By April 2020, Brown Memorial Baptist Church had already lost several parishioners to COVID-19 and decided to move all of its activities online. It would be nearly seven months before anyone other than staff members would enter the church, which often hosted 450 to 600 worshippers on a Sunday.
That included one of the most well-attended services of the year – Easter. The church’s virtual services, Bible study and youth-focused courses helped fill the gap, but everyone knew that the socially active community needed to get back to in-person as soon as possible.
When the senior staff at Brown Memorial, which is located in the Clinton Hill section of Brooklyn, New York, did start to consider re-opening, they knew the process of seating worshippers in the pews would be very different from pre-COVID times.
They also knew that with a large portion many of its 450 to 600 congregants being elderly or having underlying health conditions, safety had to before the first, second and third priorities. They would limit attendees at the services and keep many study and prayer groups virtual. A new system would be established for every person entering the church building, one designed to maintain hygiene and distance. Masks, of course, would be a must.
What the leadership initially developed was a plan involving three or four people in the church entranceway to take the temperature of every parishioner coming to services (other church activities would return later). The staffers would also sanitize everybody’s hands and have them sign into the church’s roll for attendance. This process was intentionally slow and laborious, taking about 45 minutes to get everyone into the nave for the service. Everyone knew they needed a better system.
As the church prepared to start returning to in-person services, a member of the ministerial staff, Rev. Roland H. Robinson, contacted his long-time friend Eddie Cooper of MetroClick/faytech NA, which merges hardware manufacturing capabilities and an in-house software development team to create innovative digital communications functionality, customization and versatility.
MetroClick/faytech produces customized projects and a wide range of industrial and commercial displays, as well as kiosks, for clients throughout the world.
When Robinson explained the challenges at Brown Memorial, Cooper suggested the company’s Sanitization Station solution, which features a personal temperature scanner, a sanitizer dispenser, a lab-validated antibacterial/antiviral touchscreen and a built-in camera and media player. With a few of these kiosks deployed in the entryway, Cooper thought, the church could easily cut the time required to move the congregants into the church by more than 75 percent.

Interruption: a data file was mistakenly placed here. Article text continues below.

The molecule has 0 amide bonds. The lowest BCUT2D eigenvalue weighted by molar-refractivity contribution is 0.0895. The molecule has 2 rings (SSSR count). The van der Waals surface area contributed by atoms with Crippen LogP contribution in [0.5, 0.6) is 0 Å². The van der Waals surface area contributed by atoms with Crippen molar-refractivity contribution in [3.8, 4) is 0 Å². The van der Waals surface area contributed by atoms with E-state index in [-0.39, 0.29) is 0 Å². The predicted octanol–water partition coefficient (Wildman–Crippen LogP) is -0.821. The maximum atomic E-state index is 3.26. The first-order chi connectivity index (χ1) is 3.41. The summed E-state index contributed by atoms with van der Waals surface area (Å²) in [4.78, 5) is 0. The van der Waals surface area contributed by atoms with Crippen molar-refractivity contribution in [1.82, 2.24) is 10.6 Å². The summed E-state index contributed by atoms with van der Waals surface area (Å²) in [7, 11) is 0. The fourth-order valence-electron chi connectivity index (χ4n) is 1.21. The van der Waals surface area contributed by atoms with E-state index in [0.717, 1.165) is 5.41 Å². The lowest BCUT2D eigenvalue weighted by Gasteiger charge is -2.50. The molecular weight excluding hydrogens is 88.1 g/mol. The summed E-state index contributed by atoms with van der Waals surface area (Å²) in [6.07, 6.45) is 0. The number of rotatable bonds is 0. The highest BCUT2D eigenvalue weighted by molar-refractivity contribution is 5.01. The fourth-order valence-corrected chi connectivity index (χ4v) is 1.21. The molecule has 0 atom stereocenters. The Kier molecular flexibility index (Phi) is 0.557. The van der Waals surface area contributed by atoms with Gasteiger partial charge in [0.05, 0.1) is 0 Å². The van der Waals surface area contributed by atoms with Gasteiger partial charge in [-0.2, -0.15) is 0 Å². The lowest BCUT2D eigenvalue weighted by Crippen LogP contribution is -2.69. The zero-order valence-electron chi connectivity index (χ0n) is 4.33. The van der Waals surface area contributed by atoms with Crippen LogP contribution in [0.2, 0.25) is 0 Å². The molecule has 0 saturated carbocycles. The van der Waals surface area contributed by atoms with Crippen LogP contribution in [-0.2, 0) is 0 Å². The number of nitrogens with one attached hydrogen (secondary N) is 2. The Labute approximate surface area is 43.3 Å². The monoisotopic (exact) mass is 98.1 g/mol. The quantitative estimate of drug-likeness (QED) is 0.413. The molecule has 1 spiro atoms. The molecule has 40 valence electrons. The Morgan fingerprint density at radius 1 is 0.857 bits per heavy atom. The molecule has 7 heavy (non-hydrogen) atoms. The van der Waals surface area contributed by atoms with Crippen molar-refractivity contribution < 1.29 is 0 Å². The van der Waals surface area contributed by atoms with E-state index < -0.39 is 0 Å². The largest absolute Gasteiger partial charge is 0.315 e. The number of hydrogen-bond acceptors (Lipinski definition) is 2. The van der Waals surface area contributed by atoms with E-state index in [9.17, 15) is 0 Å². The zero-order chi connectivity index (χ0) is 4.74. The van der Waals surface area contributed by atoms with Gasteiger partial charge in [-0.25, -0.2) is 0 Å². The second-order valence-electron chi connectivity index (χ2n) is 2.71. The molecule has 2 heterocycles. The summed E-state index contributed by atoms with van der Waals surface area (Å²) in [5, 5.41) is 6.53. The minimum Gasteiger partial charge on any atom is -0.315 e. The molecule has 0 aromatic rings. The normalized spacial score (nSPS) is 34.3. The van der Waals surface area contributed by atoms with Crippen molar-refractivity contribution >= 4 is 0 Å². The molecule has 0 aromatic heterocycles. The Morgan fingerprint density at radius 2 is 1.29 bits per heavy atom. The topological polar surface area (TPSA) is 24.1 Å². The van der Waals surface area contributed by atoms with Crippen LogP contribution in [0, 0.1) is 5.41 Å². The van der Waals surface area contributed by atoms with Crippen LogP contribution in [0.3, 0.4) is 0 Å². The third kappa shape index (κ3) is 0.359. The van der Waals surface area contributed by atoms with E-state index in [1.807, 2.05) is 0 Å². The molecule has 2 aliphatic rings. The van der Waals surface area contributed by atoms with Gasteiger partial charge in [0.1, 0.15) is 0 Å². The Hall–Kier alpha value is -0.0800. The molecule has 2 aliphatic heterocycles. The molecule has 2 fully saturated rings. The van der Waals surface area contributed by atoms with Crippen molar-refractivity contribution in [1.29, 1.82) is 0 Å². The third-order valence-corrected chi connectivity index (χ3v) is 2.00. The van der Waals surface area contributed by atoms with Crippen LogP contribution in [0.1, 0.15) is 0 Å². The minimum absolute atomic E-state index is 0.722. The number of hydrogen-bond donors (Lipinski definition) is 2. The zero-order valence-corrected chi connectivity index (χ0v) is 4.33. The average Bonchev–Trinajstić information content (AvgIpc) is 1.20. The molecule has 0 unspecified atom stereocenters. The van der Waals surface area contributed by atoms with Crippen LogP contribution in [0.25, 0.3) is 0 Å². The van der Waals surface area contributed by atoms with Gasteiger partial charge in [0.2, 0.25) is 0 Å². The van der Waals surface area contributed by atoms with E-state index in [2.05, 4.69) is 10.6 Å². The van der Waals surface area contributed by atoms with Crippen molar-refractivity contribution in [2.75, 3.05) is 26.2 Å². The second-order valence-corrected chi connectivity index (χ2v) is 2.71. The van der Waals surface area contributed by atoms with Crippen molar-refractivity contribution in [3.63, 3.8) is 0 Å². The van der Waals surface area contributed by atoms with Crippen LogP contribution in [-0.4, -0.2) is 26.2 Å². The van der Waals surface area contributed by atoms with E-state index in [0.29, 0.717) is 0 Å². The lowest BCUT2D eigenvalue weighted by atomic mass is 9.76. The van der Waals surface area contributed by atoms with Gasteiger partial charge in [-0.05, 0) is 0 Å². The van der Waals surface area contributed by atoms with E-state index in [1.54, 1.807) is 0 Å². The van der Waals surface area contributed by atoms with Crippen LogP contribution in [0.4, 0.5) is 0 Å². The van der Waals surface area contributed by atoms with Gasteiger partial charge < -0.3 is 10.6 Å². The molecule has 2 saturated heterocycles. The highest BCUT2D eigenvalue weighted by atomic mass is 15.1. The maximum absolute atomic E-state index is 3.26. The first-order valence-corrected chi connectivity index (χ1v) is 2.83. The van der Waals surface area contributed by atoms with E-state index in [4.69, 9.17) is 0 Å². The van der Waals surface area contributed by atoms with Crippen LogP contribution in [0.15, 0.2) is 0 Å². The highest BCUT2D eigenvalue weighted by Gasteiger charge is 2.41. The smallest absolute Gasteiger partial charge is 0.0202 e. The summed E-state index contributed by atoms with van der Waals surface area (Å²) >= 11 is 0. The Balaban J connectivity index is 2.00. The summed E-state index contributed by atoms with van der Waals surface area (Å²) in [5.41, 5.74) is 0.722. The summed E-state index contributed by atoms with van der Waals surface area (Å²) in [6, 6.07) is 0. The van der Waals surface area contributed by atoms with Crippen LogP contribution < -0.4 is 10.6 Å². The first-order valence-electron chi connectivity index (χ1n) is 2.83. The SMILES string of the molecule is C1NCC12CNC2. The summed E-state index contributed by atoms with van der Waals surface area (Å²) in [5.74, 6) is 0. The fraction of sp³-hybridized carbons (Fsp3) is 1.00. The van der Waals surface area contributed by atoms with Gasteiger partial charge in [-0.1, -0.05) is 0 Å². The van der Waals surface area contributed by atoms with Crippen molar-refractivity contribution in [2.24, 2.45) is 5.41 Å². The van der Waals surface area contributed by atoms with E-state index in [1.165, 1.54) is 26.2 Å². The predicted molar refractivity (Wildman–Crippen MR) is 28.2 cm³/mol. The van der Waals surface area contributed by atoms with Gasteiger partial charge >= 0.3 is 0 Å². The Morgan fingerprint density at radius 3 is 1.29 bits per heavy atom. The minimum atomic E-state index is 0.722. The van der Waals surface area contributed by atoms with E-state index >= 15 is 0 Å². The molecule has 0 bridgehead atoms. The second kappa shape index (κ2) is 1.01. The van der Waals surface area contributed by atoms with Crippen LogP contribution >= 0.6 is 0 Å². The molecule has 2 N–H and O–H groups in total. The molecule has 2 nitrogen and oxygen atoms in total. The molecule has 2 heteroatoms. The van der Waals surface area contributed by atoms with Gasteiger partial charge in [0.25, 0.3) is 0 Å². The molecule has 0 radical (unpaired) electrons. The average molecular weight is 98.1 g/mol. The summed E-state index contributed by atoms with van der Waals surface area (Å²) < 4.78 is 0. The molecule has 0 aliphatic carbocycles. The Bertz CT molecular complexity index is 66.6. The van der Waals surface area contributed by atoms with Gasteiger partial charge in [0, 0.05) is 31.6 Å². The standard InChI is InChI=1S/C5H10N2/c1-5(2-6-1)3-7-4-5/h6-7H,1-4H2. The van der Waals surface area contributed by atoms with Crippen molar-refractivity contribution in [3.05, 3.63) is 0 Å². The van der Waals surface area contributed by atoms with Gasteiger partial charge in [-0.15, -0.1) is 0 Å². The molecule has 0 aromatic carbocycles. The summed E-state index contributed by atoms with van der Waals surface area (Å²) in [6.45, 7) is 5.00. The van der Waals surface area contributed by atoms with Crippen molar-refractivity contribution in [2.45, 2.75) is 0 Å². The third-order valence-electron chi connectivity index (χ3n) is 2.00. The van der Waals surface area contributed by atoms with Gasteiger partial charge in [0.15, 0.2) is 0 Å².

Robinson was very intrigued with the technology Cooper described and wondered if the kiosks could address another challenge that he and his colleagues were facing– the collection process.
Like almost every church in the country, Brown Memorial traditionally gathered weekly donations using a series of baskets passed down the pews. This clearly isn’t hygienic and would need to be changed. Could the kiosks Cooper described also be used to process credit cards for contributions?
The kiosks could not only include a credit card reader so congregants would be able to charge their offerings, Cooper confirmed with Robinson, but also provide real-time, customizable content. They can be used as a messaging center, for surveying worshippers and even for advertising the church’s many community partners.
The first kiosk was installed at Brown Memorial Baptist Church in February 2021, and the feedback has been very positive. The senior pastor, Rev. Clinton M. Miller, also endorses the program, noting the critical importance of keeping his congregants safe during the pandemic and then using the technology to both support the church’s outreach and good works and promote spiritual messaging.
For his part, Robinson draws on a few parables from the Bible to show the benefits of the technology for the church and its congregants.
First, from Jeremiah 30:17a; “For I will restore health unto thee, and I will heal thee of thy wounds, saith the Lord.”
Also from Jeremiah, this time 33:6; “Behold, I will bring it health and cure, and I will cure them, and will reveal unto them the abundance of peace and truth.”
And last, 3 John 1:2; “Beloved, I wish above all things that thou mayest prosper and be in health, even as thy soul prospereth.”
The MetroClick/faytech kiosks at Brown Memorial Baptist Church are now delivering the benefits promised to the leadership by first and foremost increasing the safety of everyone visiting and working at the building.
They are being programmed to interact with congregants and provide useful and frequently updated information about scheduled activities, prayer opportunities and charity campaigns.
And the kiosks are making it easier for worshippers to both enter the church and show their financial support for Brown Memorial’s ongoing spiritual efforts.
MetroClick is an interactive digital solutions provider with an in-house software development team that delivers the highest levels of functionality, customization and versatility. The company helps organizations bolster their digital engagement with customers through innovative touch display technology, www.metroclick.com.